NPR logo

Listen to this 'Talk of the Nation' topic

  • Download
  • <iframe src="https://www.npr.org/player/embed/93800876/93801995" width="100%" height="290" frameborder="0" scrolling="no" title="NPR embedded audio player">
All That Glitters Is Not...Silver

All That Glitters Is Not...Silver

Listen to this 'Talk of the Nation' topic

  • Download
  • <iframe src="https://www.npr.org/player/embed/93800876/93801995" width="100%" height="290" frameborder="0" scrolling="no" title="NPR embedded audio player">

It ain't easy being silver... Source: Jed Jacobsohn/Getty Images hide caption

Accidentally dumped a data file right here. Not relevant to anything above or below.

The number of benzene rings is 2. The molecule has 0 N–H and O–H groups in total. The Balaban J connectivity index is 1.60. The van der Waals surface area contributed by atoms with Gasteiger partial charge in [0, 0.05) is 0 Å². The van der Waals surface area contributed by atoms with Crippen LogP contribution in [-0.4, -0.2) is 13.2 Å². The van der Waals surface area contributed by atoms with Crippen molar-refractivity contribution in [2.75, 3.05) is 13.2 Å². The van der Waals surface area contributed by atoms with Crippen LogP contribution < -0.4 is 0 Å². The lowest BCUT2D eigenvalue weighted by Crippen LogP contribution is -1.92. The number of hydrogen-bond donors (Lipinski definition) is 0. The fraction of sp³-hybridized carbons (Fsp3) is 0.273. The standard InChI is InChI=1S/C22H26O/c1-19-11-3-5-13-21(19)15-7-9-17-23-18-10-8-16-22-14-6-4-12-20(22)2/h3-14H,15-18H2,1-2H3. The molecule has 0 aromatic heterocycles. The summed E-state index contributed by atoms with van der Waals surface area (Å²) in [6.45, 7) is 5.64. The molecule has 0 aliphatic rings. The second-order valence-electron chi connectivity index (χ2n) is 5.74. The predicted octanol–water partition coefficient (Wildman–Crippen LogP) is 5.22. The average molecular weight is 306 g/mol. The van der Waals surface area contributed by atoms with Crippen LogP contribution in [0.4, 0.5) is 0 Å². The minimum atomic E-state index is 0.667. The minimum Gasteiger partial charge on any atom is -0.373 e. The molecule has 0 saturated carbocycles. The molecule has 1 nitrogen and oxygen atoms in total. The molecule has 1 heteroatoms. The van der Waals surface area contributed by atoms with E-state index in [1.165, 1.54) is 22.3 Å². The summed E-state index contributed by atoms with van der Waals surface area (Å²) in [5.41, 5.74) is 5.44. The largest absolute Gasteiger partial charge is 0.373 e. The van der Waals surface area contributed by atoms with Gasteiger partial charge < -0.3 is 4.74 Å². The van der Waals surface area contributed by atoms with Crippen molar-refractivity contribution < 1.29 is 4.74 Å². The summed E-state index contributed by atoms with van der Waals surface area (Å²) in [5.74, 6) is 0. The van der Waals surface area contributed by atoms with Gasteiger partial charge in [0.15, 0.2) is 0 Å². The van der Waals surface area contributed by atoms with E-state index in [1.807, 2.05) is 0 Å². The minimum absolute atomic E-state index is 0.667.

toggle caption Source: Jed Jacobsohn/Getty Images

So you've won gold — good for you! You've won bronze — well done, you're a medalist! Silver.... eh... meh. Silver is the slighter sister of the medals, that somewhat middling ground that damns with faint sheen. A new study out of Cornell studied the reactions of medalists and found that silver medalists at the Olympics tend to compare themselves against athletes better off than they — while bronze medalists do the opposite, and compare themselves with people who did worse. Today, we're talking about why second place is so hard on people, and we want to hear from you — if you've won silver, or second, how did it feel?

We no longer support commenting on NPR.org stories, but you can find us every day on Facebook, Twitter, email, and many other platforms. Learn more or contact us.